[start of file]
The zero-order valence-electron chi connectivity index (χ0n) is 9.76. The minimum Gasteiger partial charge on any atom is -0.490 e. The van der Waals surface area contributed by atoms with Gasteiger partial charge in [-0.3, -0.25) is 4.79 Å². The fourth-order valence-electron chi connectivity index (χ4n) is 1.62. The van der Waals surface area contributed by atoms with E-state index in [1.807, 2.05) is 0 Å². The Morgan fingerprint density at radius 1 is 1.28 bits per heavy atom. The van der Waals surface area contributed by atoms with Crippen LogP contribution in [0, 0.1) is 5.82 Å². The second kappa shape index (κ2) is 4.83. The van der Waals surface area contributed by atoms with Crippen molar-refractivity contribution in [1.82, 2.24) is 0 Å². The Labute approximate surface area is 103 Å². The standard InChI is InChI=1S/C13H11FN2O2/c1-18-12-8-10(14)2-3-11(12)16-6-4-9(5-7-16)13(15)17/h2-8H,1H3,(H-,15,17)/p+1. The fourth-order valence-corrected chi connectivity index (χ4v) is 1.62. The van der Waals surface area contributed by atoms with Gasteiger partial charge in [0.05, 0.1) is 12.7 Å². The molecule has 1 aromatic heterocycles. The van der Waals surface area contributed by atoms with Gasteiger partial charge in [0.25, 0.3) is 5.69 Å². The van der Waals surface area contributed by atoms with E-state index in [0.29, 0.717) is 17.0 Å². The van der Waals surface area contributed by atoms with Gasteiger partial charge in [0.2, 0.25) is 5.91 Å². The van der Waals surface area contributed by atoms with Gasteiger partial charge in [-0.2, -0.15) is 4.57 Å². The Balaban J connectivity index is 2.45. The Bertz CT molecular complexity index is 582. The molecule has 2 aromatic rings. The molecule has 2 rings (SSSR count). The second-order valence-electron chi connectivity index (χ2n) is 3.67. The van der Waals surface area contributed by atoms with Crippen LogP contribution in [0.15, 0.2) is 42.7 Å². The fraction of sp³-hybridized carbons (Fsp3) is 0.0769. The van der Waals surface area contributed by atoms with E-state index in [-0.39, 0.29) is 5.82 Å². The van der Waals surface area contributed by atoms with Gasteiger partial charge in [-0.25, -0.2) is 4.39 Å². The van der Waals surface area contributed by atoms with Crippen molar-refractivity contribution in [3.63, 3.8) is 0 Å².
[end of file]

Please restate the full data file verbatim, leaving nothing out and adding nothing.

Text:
The zero-order valence-electron chi connectivity index (χ0n) is 9.76. The minimum Gasteiger partial charge on any atom is -0.490 e. The van der Waals surface area contributed by atoms with Gasteiger partial charge in [-0.3, -0.25) is 4.79 Å². The fourth-order valence-electron chi connectivity index (χ4n) is 1.62. The van der Waals surface area contributed by atoms with E-state index in [1.807, 2.05) is 0 Å². The Morgan fingerprint density at radius 1 is 1.28 bits per heavy atom. The van der Waals surface area contributed by atoms with Crippen LogP contribution in [0, 0.1) is 5.82 Å². The second kappa shape index (κ2) is 4.83. The van der Waals surface area contributed by atoms with Crippen molar-refractivity contribution in [1.82, 2.24) is 0 Å². The Labute approximate surface area is 103 Å². The standard InChI is InChI=1S/C13H11FN2O2/c1-18-12-8-10(14)2-3-11(12)16-6-4-9(5-7-16)13(15)17/h2-8H,1H3,(H-,15,17)/p+1. The fourth-order valence-corrected chi connectivity index (χ4v) is 1.62. The van der Waals surface area contributed by atoms with Gasteiger partial charge in [0.05, 0.1) is 12.7 Å². The molecule has 1 aromatic heterocycles. The van der Waals surface area contributed by atoms with Gasteiger partial charge in [0.25, 0.3) is 5.69 Å². The van der Waals surface area contributed by atoms with E-state index in [0.29, 0.717) is 17.0 Å². The van der Waals surface area contributed by atoms with Gasteiger partial charge in [0.2, 0.25) is 5.91 Å². The van der Waals surface area contributed by atoms with Gasteiger partial charge in [-0.2, -0.15) is 4.57 Å². The Balaban J connectivity index is 2.45. The Bertz CT molecular complexity index is 582. The molecule has 2 aromatic rings. The molecule has 2 rings (SSSR count). The second-order valence-electron chi connectivity index (χ2n) is 3.67. The van der Waals surface area contributed by atoms with Crippen LogP contribution in [0.15, 0.2) is 42.7 Å². The fraction of sp³-hybridized carbons (Fsp3) is 0.0769. The van der Waals surface area contributed by atoms with E-state index in [-0.39, 0.29) is 5.82 Å². The van der Waals surface area contributed by atoms with Gasteiger partial charge in [-0.25, -0.2) is 4.39 Å². The van der Waals surface area contributed by atoms with Crippen molar-refractivity contribution in [3.63, 3.8) is 0 Å².